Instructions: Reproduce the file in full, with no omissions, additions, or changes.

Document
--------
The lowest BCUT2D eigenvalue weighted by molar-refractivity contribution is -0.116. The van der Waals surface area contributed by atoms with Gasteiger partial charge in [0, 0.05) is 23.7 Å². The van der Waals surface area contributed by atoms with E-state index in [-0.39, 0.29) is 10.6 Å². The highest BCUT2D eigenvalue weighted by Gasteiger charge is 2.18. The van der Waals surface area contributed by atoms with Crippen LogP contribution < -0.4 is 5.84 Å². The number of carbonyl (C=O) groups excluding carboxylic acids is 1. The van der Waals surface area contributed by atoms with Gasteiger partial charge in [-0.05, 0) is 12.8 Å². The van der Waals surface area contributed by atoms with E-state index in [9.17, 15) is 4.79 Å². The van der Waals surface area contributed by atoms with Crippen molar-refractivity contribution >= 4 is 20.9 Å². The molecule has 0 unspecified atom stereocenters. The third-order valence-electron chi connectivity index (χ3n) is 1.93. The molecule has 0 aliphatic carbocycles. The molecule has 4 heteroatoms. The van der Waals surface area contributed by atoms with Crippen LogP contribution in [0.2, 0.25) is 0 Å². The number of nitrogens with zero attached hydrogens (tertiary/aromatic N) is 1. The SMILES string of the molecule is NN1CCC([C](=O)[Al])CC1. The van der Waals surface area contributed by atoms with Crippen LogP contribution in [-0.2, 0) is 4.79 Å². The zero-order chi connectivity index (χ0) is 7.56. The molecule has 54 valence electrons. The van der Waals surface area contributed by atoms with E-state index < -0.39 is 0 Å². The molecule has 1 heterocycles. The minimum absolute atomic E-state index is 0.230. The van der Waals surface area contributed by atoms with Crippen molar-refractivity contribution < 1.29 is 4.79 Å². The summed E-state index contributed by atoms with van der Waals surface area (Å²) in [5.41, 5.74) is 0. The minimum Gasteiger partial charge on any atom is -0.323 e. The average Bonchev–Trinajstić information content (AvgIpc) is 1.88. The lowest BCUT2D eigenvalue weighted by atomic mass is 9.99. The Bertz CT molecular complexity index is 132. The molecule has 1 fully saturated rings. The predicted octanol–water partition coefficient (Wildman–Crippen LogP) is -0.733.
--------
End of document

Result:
The lowest BCUT2D eigenvalue weighted by molar-refractivity contribution is -0.116. The van der Waals surface area contributed by atoms with Gasteiger partial charge in [0, 0.05) is 23.7 Å². The van der Waals surface area contributed by atoms with E-state index in [-0.39, 0.29) is 10.6 Å². The highest BCUT2D eigenvalue weighted by Gasteiger charge is 2.18. The van der Waals surface area contributed by atoms with Crippen LogP contribution < -0.4 is 5.84 Å². The number of carbonyl (C=O) groups excluding carboxylic acids is 1. The van der Waals surface area contributed by atoms with Gasteiger partial charge in [-0.05, 0) is 12.8 Å². The van der Waals surface area contributed by atoms with E-state index in [9.17, 15) is 4.79 Å². The van der Waals surface area contributed by atoms with Crippen molar-refractivity contribution >= 4 is 20.9 Å². The molecule has 0 unspecified atom stereocenters. The third-order valence-electron chi connectivity index (χ3n) is 1.93. The molecule has 0 aliphatic carbocycles. The molecule has 4 heteroatoms. The van der Waals surface area contributed by atoms with Crippen LogP contribution in [0.2, 0.25) is 0 Å². The number of nitrogens with zero attached hydrogens (tertiary/aromatic N) is 1. The SMILES string of the molecule is NN1CCC([C](=O)[Al])CC1. The van der Waals surface area contributed by atoms with Crippen LogP contribution in [-0.2, 0) is 4.79 Å². The zero-order chi connectivity index (χ0) is 7.56. The molecule has 54 valence electrons. The van der Waals surface area contributed by atoms with E-state index < -0.39 is 0 Å². The molecule has 1 heterocycles. The minimum absolute atomic E-state index is 0.230. The van der Waals surface area contributed by atoms with Crippen molar-refractivity contribution < 1.29 is 4.79 Å². The summed E-state index contributed by atoms with van der Waals surface area (Å²) in [5.41, 5.74) is 0. The minimum Gasteiger partial charge on any atom is -0.323 e. The average Bonchev–Trinajstić information content (AvgIpc) is 1.88. The lowest BCUT2D eigenvalue weighted by atomic mass is 9.99. The Bertz CT molecular complexity index is 132. The molecule has 1 fully saturated rings. The predicted octanol–water partition coefficient (Wildman–Crippen LogP) is -0.733.